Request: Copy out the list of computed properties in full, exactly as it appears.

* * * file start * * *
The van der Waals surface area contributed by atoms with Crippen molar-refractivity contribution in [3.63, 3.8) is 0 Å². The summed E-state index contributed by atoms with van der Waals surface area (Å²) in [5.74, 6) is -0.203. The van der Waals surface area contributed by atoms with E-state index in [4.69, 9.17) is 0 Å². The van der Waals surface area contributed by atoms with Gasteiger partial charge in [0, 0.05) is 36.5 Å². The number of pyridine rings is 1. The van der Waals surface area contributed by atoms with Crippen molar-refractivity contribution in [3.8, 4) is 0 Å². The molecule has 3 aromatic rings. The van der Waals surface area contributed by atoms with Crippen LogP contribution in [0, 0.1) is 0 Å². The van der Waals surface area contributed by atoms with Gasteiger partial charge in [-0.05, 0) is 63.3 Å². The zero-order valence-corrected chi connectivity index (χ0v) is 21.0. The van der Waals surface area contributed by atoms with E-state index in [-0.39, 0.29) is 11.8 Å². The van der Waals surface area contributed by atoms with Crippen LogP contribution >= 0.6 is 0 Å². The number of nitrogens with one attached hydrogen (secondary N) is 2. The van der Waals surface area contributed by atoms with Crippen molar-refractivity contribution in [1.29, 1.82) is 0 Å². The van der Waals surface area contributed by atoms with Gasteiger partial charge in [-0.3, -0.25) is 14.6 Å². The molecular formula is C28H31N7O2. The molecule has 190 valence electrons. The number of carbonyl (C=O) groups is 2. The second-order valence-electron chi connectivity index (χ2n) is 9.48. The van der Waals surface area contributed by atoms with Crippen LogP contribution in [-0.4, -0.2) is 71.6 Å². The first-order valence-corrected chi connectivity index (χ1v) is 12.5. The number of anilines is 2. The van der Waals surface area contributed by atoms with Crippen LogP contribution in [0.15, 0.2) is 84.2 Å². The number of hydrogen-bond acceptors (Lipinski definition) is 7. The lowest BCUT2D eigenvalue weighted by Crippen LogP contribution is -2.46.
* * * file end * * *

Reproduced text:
The van der Waals surface area contributed by atoms with Crippen molar-refractivity contribution in [3.63, 3.8) is 0 Å². The summed E-state index contributed by atoms with van der Waals surface area (Å²) in [5.74, 6) is -0.203. The van der Waals surface area contributed by atoms with E-state index in [4.69, 9.17) is 0 Å². The van der Waals surface area contributed by atoms with Gasteiger partial charge in [0, 0.05) is 36.5 Å². The number of pyridine rings is 1. The van der Waals surface area contributed by atoms with Crippen molar-refractivity contribution in [3.8, 4) is 0 Å². The molecule has 3 aromatic rings. The van der Waals surface area contributed by atoms with Crippen LogP contribution in [0, 0.1) is 0 Å². The van der Waals surface area contributed by atoms with Gasteiger partial charge in [-0.05, 0) is 63.3 Å². The zero-order valence-corrected chi connectivity index (χ0v) is 21.0. The van der Waals surface area contributed by atoms with E-state index in [-0.39, 0.29) is 11.8 Å². The van der Waals surface area contributed by atoms with Crippen LogP contribution >= 0.6 is 0 Å². The number of nitrogens with one attached hydrogen (secondary N) is 2. The van der Waals surface area contributed by atoms with Crippen molar-refractivity contribution in [1.29, 1.82) is 0 Å². The van der Waals surface area contributed by atoms with Gasteiger partial charge in [-0.3, -0.25) is 14.6 Å². The molecular formula is C28H31N7O2. The molecule has 190 valence electrons. The number of carbonyl (C=O) groups is 2. The second-order valence-electron chi connectivity index (χ2n) is 9.48. The van der Waals surface area contributed by atoms with Crippen LogP contribution in [-0.4, -0.2) is 71.6 Å². The first-order valence-corrected chi connectivity index (χ1v) is 12.5. The number of anilines is 2. The van der Waals surface area contributed by atoms with Crippen LogP contribution in [0.15, 0.2) is 84.2 Å². The number of hydrogen-bond acceptors (Lipinski definition) is 7. The lowest BCUT2D eigenvalue weighted by Crippen LogP contribution is -2.46.